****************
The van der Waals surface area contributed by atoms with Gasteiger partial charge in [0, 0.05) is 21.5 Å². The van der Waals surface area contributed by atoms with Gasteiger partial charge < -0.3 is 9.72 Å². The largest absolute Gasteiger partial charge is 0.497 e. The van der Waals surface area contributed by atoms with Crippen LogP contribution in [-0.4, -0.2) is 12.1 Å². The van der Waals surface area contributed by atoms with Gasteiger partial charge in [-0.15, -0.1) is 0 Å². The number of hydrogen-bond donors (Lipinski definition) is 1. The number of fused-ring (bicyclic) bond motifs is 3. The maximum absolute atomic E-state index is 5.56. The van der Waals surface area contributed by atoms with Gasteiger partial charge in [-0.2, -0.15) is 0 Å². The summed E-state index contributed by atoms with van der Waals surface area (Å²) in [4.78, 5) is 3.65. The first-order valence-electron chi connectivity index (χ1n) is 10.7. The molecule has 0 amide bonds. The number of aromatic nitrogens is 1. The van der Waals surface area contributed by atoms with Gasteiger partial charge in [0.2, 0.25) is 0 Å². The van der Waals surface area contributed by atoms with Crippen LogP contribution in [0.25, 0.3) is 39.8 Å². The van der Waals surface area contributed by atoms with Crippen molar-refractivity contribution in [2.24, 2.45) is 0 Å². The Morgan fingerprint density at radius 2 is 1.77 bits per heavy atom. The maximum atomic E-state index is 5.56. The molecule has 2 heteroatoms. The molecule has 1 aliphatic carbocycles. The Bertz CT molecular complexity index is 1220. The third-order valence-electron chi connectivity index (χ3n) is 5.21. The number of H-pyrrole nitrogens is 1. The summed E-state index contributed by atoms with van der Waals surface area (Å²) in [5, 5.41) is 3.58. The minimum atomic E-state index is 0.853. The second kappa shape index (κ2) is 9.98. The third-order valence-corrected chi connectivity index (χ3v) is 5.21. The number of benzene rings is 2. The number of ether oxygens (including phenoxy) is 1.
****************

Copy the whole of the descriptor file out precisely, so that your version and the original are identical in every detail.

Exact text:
The van der Waals surface area contributed by atoms with Gasteiger partial charge in [0, 0.05) is 21.5 Å². The van der Waals surface area contributed by atoms with Gasteiger partial charge < -0.3 is 9.72 Å². The largest absolute Gasteiger partial charge is 0.497 e. The van der Waals surface area contributed by atoms with Crippen LogP contribution in [-0.4, -0.2) is 12.1 Å². The van der Waals surface area contributed by atoms with Gasteiger partial charge in [-0.15, -0.1) is 0 Å². The number of hydrogen-bond donors (Lipinski definition) is 1. The number of fused-ring (bicyclic) bond motifs is 3. The maximum absolute atomic E-state index is 5.56. The van der Waals surface area contributed by atoms with Gasteiger partial charge in [-0.2, -0.15) is 0 Å². The summed E-state index contributed by atoms with van der Waals surface area (Å²) in [4.78, 5) is 3.65. The first-order valence-electron chi connectivity index (χ1n) is 10.7. The molecule has 0 amide bonds. The number of aromatic nitrogens is 1. The van der Waals surface area contributed by atoms with Gasteiger partial charge in [0.2, 0.25) is 0 Å². The van der Waals surface area contributed by atoms with Crippen LogP contribution in [0.25, 0.3) is 39.8 Å². The van der Waals surface area contributed by atoms with Crippen molar-refractivity contribution in [2.24, 2.45) is 0 Å². The Morgan fingerprint density at radius 2 is 1.77 bits per heavy atom. The maximum atomic E-state index is 5.56. The molecule has 2 heteroatoms. The molecule has 1 aliphatic carbocycles. The Bertz CT molecular complexity index is 1220. The third-order valence-electron chi connectivity index (χ3n) is 5.21. The number of H-pyrrole nitrogens is 1. The summed E-state index contributed by atoms with van der Waals surface area (Å²) in [5, 5.41) is 3.58. The minimum atomic E-state index is 0.853. The second kappa shape index (κ2) is 9.98. The third-order valence-corrected chi connectivity index (χ3v) is 5.21. The number of benzene rings is 2. The number of ether oxygens (including phenoxy) is 1.